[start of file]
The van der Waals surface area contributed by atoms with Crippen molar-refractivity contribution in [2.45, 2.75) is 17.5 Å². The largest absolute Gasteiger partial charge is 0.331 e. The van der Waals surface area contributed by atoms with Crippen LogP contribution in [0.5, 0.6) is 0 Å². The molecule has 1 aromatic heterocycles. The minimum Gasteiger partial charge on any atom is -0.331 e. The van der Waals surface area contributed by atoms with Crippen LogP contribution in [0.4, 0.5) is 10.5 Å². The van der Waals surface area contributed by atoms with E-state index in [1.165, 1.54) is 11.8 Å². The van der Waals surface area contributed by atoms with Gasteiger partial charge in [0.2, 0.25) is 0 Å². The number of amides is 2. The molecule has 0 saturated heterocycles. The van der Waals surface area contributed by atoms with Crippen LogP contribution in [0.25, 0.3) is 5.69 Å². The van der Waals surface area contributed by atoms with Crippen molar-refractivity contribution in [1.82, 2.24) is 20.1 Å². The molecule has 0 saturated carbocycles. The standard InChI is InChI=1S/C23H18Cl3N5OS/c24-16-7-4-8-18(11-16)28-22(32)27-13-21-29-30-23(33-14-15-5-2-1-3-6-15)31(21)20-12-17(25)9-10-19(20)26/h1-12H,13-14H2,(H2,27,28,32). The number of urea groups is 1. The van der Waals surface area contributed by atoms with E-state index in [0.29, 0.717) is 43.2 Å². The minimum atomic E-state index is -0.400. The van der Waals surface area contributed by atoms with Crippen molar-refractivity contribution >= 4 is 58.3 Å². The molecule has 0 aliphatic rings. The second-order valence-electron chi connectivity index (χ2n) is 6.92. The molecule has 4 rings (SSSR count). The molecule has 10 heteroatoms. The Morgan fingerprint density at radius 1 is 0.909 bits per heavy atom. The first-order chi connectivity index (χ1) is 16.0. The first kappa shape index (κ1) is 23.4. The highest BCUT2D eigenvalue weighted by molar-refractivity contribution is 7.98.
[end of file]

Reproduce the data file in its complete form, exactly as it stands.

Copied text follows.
The van der Waals surface area contributed by atoms with Crippen molar-refractivity contribution in [2.45, 2.75) is 17.5 Å². The largest absolute Gasteiger partial charge is 0.331 e. The van der Waals surface area contributed by atoms with Crippen LogP contribution in [0.5, 0.6) is 0 Å². The molecule has 1 aromatic heterocycles. The minimum Gasteiger partial charge on any atom is -0.331 e. The van der Waals surface area contributed by atoms with Crippen LogP contribution in [0.4, 0.5) is 10.5 Å². The van der Waals surface area contributed by atoms with E-state index in [1.165, 1.54) is 11.8 Å². The van der Waals surface area contributed by atoms with Gasteiger partial charge in [0.2, 0.25) is 0 Å². The number of amides is 2. The molecule has 0 saturated heterocycles. The van der Waals surface area contributed by atoms with Crippen LogP contribution in [0.25, 0.3) is 5.69 Å². The van der Waals surface area contributed by atoms with Crippen molar-refractivity contribution in [1.82, 2.24) is 20.1 Å². The molecule has 0 saturated carbocycles. The standard InChI is InChI=1S/C23H18Cl3N5OS/c24-16-7-4-8-18(11-16)28-22(32)27-13-21-29-30-23(33-14-15-5-2-1-3-6-15)31(21)20-12-17(25)9-10-19(20)26/h1-12H,13-14H2,(H2,27,28,32). The number of urea groups is 1. The van der Waals surface area contributed by atoms with E-state index in [0.29, 0.717) is 43.2 Å². The minimum atomic E-state index is -0.400. The van der Waals surface area contributed by atoms with Crippen molar-refractivity contribution >= 4 is 58.3 Å². The molecule has 0 aliphatic rings. The second-order valence-electron chi connectivity index (χ2n) is 6.92. The molecule has 4 rings (SSSR count). The molecule has 10 heteroatoms. The Morgan fingerprint density at radius 1 is 0.909 bits per heavy atom. The first-order chi connectivity index (χ1) is 16.0. The first kappa shape index (κ1) is 23.4. The highest BCUT2D eigenvalue weighted by molar-refractivity contribution is 7.98.